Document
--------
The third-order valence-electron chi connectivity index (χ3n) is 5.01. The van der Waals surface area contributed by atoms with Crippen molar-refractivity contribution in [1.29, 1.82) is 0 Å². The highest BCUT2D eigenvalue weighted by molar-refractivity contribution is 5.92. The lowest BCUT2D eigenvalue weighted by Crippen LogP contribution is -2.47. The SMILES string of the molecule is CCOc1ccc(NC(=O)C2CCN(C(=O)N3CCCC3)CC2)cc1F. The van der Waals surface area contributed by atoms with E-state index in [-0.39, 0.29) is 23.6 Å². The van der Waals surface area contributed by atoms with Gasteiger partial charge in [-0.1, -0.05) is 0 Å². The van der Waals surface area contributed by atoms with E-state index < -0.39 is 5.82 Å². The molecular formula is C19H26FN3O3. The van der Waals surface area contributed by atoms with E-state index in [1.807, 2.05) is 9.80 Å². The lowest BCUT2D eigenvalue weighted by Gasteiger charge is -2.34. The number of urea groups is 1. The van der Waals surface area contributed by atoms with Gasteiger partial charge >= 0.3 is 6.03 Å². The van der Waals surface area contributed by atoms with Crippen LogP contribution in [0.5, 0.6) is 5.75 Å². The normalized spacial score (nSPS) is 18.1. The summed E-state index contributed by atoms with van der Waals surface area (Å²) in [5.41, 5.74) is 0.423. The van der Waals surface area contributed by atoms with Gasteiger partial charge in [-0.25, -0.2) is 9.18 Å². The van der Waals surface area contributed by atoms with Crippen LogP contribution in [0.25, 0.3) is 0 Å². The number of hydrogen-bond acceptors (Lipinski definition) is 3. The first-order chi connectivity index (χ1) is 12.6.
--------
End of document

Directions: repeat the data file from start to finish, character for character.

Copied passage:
The third-order valence-electron chi connectivity index (χ3n) is 5.01. The van der Waals surface area contributed by atoms with Crippen molar-refractivity contribution in [1.29, 1.82) is 0 Å². The highest BCUT2D eigenvalue weighted by molar-refractivity contribution is 5.92. The lowest BCUT2D eigenvalue weighted by Crippen LogP contribution is -2.47. The SMILES string of the molecule is CCOc1ccc(NC(=O)C2CCN(C(=O)N3CCCC3)CC2)cc1F. The van der Waals surface area contributed by atoms with E-state index in [-0.39, 0.29) is 23.6 Å². The van der Waals surface area contributed by atoms with Gasteiger partial charge in [-0.1, -0.05) is 0 Å². The van der Waals surface area contributed by atoms with E-state index < -0.39 is 5.82 Å². The molecular formula is C19H26FN3O3. The van der Waals surface area contributed by atoms with E-state index in [1.807, 2.05) is 9.80 Å². The lowest BCUT2D eigenvalue weighted by Gasteiger charge is -2.34. The number of urea groups is 1. The van der Waals surface area contributed by atoms with Gasteiger partial charge >= 0.3 is 6.03 Å². The van der Waals surface area contributed by atoms with Crippen LogP contribution in [0.5, 0.6) is 5.75 Å². The normalized spacial score (nSPS) is 18.1. The summed E-state index contributed by atoms with van der Waals surface area (Å²) in [5.41, 5.74) is 0.423. The van der Waals surface area contributed by atoms with Gasteiger partial charge in [-0.25, -0.2) is 9.18 Å². The van der Waals surface area contributed by atoms with Crippen LogP contribution in [0.25, 0.3) is 0 Å². The number of hydrogen-bond acceptors (Lipinski definition) is 3. The first-order chi connectivity index (χ1) is 12.6.